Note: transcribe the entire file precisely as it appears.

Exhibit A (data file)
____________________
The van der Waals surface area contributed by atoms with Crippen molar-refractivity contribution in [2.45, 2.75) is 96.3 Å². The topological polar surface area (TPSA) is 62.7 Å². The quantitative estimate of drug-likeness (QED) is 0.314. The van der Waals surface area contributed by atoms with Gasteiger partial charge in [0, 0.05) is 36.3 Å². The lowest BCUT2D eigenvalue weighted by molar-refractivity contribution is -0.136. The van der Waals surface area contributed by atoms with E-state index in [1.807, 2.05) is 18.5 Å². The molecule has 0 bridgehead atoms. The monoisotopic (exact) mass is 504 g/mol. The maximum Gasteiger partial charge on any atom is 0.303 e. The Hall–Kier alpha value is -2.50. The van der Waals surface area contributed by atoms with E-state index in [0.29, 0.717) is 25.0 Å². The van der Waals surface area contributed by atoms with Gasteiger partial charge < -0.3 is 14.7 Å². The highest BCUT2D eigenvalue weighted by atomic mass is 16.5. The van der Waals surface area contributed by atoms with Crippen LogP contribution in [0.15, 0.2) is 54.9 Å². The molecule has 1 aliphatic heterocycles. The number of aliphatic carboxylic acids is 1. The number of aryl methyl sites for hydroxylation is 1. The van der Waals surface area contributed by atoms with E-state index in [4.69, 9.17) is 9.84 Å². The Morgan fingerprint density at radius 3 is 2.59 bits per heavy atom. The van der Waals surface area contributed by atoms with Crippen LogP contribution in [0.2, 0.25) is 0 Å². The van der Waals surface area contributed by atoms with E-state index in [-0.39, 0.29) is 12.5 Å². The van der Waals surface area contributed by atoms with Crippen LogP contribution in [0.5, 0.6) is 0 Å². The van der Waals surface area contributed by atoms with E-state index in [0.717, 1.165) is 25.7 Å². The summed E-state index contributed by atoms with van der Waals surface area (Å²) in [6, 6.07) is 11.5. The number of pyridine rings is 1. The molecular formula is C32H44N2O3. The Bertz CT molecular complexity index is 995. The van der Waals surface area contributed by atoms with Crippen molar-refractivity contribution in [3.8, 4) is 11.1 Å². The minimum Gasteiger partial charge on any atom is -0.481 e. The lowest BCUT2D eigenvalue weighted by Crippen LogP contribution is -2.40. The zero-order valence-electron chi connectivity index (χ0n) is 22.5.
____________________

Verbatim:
The van der Waals surface area contributed by atoms with Crippen molar-refractivity contribution in [2.45, 2.75) is 96.3 Å². The topological polar surface area (TPSA) is 62.7 Å². The quantitative estimate of drug-likeness (QED) is 0.314. The van der Waals surface area contributed by atoms with Gasteiger partial charge in [0, 0.05) is 36.3 Å². The lowest BCUT2D eigenvalue weighted by molar-refractivity contribution is -0.136. The van der Waals surface area contributed by atoms with E-state index in [1.807, 2.05) is 18.5 Å². The molecule has 0 bridgehead atoms. The monoisotopic (exact) mass is 504 g/mol. The maximum Gasteiger partial charge on any atom is 0.303 e. The Hall–Kier alpha value is -2.50. The van der Waals surface area contributed by atoms with E-state index in [0.29, 0.717) is 25.0 Å². The van der Waals surface area contributed by atoms with Gasteiger partial charge < -0.3 is 14.7 Å². The highest BCUT2D eigenvalue weighted by atomic mass is 16.5. The van der Waals surface area contributed by atoms with Crippen LogP contribution in [0.15, 0.2) is 54.9 Å². The molecule has 1 aliphatic heterocycles. The number of aliphatic carboxylic acids is 1. The number of aryl methyl sites for hydroxylation is 1. The van der Waals surface area contributed by atoms with E-state index in [4.69, 9.17) is 9.84 Å². The Morgan fingerprint density at radius 3 is 2.59 bits per heavy atom. The van der Waals surface area contributed by atoms with Crippen LogP contribution in [0.2, 0.25) is 0 Å². The van der Waals surface area contributed by atoms with E-state index in [-0.39, 0.29) is 12.5 Å². The van der Waals surface area contributed by atoms with Crippen LogP contribution in [0.5, 0.6) is 0 Å². The van der Waals surface area contributed by atoms with E-state index in [0.717, 1.165) is 25.7 Å². The summed E-state index contributed by atoms with van der Waals surface area (Å²) in [6, 6.07) is 11.5. The number of pyridine rings is 1. The molecular formula is C32H44N2O3. The Bertz CT molecular complexity index is 995. The van der Waals surface area contributed by atoms with Crippen molar-refractivity contribution in [3.8, 4) is 11.1 Å². The minimum Gasteiger partial charge on any atom is -0.481 e. The lowest BCUT2D eigenvalue weighted by Crippen LogP contribution is -2.40. The zero-order valence-electron chi connectivity index (χ0n) is 22.5.